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Social Class and Social Stratification

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1 Social Class and Social Stratification
Chapter 10 Social Class and Social Stratification

2 Chapter Outline Social Differentiation and Social Stratification
Why Is There Inequality? Functionalism and Conflict Theory: The Continuing Debate The Class Structure of the United States Diverse Sources of Stratification Class Consciousness Social Mobility: Myths and Realities Poverty

3 3 Types of Stratification Systems
Estate - An elite owns property and exercises power and has total control over societal resources. Caste - rigid hierarchy of classes. Class - status is partially achieved and there is some potential for movement from one class to another.  

4 Karl Marx: Class and Capitalism
Marx defined classes in terms of their relationship to the means of production. Capitalist class owns the means of production. Working class sells their labor for wages.

5 Max Weber: Class, Status, and Party
Three dimensions to stratification: Class - economic dimension status - cultural and social dimension party - political dimension

6 The Functionalist Perspective on Inequality
Inequality is essential to the preservation of society characterized by cohesion, consensus, cooperation, stability, and persistence. Social inequality motivates people to fill the different positions in society that are needed for the survival of the whole.

7 The Conflict Perspective on Inequality
Social stratification is a system of domination and subordination based on class conflict and blocked opportunity. Inequality reflects the class interests of the powerful and has negative consequences for society.

8 Social Class in the U.S. Upper class Upper-middle class Middle class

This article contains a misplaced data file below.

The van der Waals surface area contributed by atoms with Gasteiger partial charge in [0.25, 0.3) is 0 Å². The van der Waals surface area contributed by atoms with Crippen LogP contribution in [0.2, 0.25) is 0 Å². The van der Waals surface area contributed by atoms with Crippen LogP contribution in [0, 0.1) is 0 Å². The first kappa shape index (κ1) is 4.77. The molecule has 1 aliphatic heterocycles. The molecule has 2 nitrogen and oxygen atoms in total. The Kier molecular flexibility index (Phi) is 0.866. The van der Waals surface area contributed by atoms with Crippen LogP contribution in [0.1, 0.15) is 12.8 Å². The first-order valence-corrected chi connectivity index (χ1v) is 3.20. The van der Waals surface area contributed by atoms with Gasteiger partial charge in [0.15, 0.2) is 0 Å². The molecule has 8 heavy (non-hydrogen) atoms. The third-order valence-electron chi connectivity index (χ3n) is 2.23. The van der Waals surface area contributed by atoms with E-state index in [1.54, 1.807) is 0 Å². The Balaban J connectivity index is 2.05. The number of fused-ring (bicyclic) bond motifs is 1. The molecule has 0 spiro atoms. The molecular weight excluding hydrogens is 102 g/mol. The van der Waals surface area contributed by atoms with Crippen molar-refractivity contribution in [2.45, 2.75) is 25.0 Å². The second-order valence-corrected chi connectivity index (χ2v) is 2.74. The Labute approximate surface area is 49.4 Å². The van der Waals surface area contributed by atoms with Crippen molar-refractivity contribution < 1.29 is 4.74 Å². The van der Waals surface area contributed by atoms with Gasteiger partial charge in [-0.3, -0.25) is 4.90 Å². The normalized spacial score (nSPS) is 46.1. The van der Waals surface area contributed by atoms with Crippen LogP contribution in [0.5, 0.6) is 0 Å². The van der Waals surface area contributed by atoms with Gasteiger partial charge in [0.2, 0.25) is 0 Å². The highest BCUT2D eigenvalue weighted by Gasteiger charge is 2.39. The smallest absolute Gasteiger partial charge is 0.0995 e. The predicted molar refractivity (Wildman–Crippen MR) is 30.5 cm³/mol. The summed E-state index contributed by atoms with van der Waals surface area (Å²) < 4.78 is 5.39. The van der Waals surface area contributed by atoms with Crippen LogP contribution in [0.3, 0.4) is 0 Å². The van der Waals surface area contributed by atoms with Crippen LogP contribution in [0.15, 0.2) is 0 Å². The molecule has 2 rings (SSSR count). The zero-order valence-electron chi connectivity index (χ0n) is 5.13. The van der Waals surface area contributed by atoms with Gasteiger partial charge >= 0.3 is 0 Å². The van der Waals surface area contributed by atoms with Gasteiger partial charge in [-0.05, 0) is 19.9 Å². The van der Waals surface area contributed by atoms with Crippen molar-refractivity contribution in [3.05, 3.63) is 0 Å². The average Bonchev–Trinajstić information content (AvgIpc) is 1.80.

Lower-middle class Lower class

9 Social Mobility: Myths and Realities
Research has found that social mobility is much more limited than people believe. Most people remain in the same class as their parents, many drop to a lower class. The mobility that does exist is greatly influenced by education. Most of the time, among all groups, people remain in the class where they started.

10 Who Are the Poor? In 2000, there were 31.1 million poor people in the U.S. representing 11.3% of the population. By 2000, 1/ 4 of single-parent, female-headed households were poor. 13% of White; 31% of Black; 28% of Hispanic, 15% of Asian American children are poor. Only 1/3 of the poor receive food stamps; 20% get housing assistance, less than half receive Medicaid.

11 Explanations of Poverty
The culture of poverty - poverty is a way of life that is transferred from generation to generation. Structural causes of poverty - poverty is caused by economic and social transformations taking place in the U.S.

12 Arguments against “the Culture of Poverty”
Fewer than 5% of the poor are chronically poor. 41% of the able-bodied poor work, with the working-poor constituting 18% of the workforce. The pattern of “welfare cycling” is promoted by the loss of healthcare coverage and wages too low to support a family.

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